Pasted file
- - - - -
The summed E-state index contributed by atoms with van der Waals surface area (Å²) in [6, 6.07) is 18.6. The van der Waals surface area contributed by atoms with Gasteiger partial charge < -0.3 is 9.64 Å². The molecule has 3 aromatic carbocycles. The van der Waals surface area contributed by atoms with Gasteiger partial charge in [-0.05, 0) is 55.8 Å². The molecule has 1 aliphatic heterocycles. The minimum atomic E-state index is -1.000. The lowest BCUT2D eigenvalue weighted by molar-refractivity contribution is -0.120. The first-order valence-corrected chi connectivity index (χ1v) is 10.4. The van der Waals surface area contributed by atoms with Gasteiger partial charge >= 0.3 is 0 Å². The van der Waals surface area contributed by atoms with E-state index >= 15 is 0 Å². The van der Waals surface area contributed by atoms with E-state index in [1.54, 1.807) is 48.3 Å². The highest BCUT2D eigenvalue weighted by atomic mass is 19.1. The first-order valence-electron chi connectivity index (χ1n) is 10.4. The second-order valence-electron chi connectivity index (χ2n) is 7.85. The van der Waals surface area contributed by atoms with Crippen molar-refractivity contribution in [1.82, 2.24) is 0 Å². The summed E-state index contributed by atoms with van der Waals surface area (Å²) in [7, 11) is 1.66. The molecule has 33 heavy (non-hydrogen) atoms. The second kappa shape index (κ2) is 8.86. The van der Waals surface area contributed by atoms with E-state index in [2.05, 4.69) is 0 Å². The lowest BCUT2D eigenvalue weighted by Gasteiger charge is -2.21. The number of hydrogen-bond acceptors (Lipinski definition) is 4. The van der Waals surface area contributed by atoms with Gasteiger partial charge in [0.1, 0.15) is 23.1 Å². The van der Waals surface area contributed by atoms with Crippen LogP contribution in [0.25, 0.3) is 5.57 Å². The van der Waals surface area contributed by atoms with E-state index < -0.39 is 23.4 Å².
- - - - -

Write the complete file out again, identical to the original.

The summed E-state index contributed by atoms with van der Waals surface area (Å²) in [6, 6.07) is 18.6. The van der Waals surface area contributed by atoms with Gasteiger partial charge < -0.3 is 9.64 Å². The molecule has 3 aromatic carbocycles. The van der Waals surface area contributed by atoms with Gasteiger partial charge in [-0.05, 0) is 55.8 Å². The molecule has 1 aliphatic heterocycles. The minimum atomic E-state index is -1.000. The lowest BCUT2D eigenvalue weighted by molar-refractivity contribution is -0.120. The first-order valence-corrected chi connectivity index (χ1v) is 10.4. The van der Waals surface area contributed by atoms with Gasteiger partial charge >= 0.3 is 0 Å². The van der Waals surface area contributed by atoms with E-state index >= 15 is 0 Å². The van der Waals surface area contributed by atoms with E-state index in [1.54, 1.807) is 48.3 Å². The highest BCUT2D eigenvalue weighted by atomic mass is 19.1. The first-order valence-electron chi connectivity index (χ1n) is 10.4. The second-order valence-electron chi connectivity index (χ2n) is 7.85. The van der Waals surface area contributed by atoms with Crippen molar-refractivity contribution in [1.82, 2.24) is 0 Å². The summed E-state index contributed by atoms with van der Waals surface area (Å²) in [7, 11) is 1.66. The molecule has 33 heavy (non-hydrogen) atoms. The second kappa shape index (κ2) is 8.86. The van der Waals surface area contributed by atoms with E-state index in [2.05, 4.69) is 0 Å². The lowest BCUT2D eigenvalue weighted by Gasteiger charge is -2.21. The number of hydrogen-bond acceptors (Lipinski definition) is 4. The van der Waals surface area contributed by atoms with Gasteiger partial charge in [0.1, 0.15) is 23.1 Å². The van der Waals surface area contributed by atoms with Crippen LogP contribution in [0.25, 0.3) is 5.57 Å². The van der Waals surface area contributed by atoms with E-state index < -0.39 is 23.4 Å².